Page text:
Cibecue Creek

May 16, 2014

As always this time of year we are trying to find the holes between the forest fires. The Signal Hill Fire nixed our trip to the Gila Wilderness, so we set our sites on Globe, Arizona, an old mining town in hollow at the base of the Mogollon Rim that is well outside the orbit of Phoenix and Tucson. We stayed at a B & B in Globe and spent three days scouring the area, including a spectacular hike along Cibecue Creek.

This destination has been on my list for years, but I was put off by the cumbersome permit process. You can buy permits for the White Mountain Apache Reservation online now, but the process is still opaque. You'll need to create an account and surrender all your personal information from your date of birth to your weight, height and eye color. Good luck trying to select the correct permit from 16 bewildering options. We guessed we needed two "special use" permits for the Salt River area ($15 per person per day). Inexplicably, the permit is good from noon to noon, so theoretically if you wanted to do something sensible like start your hike in the morning, you'd need two permits ($30 per person)!

There was probably no cause for concern, since we didn't see another person from the time we turned off Route 60. It's a four-mile drive along the merest suggestion of a road carved into the side of the canyon with lots of washouts. You can park where Cibecue Creek washes over the road and bushwhack upstream from there.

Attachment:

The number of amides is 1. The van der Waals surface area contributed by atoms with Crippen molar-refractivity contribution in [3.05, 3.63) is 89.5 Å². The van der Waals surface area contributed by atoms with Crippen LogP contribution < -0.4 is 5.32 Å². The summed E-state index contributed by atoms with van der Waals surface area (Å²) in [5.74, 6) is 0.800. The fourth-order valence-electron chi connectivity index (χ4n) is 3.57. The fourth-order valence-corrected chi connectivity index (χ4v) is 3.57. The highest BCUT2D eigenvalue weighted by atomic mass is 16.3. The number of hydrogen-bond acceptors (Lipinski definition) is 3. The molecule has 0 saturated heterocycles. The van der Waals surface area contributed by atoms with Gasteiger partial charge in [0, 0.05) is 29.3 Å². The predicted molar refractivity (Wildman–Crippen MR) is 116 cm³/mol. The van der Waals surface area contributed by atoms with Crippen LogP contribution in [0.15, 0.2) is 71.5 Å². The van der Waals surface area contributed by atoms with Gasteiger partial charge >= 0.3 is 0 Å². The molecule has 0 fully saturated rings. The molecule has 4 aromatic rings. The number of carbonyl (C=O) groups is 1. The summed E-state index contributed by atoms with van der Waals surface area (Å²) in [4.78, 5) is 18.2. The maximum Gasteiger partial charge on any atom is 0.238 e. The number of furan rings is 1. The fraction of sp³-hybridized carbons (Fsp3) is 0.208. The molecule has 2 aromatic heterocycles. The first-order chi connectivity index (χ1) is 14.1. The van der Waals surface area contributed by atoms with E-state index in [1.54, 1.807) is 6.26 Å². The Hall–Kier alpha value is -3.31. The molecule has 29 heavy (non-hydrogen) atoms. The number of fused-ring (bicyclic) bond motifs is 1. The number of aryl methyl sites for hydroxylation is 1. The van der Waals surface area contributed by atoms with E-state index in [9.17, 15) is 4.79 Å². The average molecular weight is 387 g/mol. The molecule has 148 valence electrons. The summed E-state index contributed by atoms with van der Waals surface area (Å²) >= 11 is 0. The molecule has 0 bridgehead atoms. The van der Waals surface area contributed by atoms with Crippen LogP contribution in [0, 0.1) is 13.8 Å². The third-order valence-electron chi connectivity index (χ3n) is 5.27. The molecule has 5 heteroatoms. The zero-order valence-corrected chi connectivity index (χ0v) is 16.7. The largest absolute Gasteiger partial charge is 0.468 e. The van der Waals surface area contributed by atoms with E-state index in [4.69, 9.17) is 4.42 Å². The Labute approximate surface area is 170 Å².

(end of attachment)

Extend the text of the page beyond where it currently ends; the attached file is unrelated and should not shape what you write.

It was 98° when we began our hike, and were immediately tempted by an abundance of deep sage green pools. But here as on all Indian reservations in Arizona, no swimming is allowed. A little old white-haired lady with bad knees could easily trip and fall in, however ...

I haven't been able to learn much about the natural history of this area, but the white mineral deposits are certainly typical of a spring-fed stream. The rocks in the stream are coated in travertine instead of algae, so while the hike requires lots of rock-hopping, it's not the least bit slippery.

We'd seen estimates ranging from three to five miles round trip, so with our post-noon start, we didn't expect to make it to the waterfall, but we did, and it was spectacular! This is a great early summer hike if you can endure the paperwork and the drive!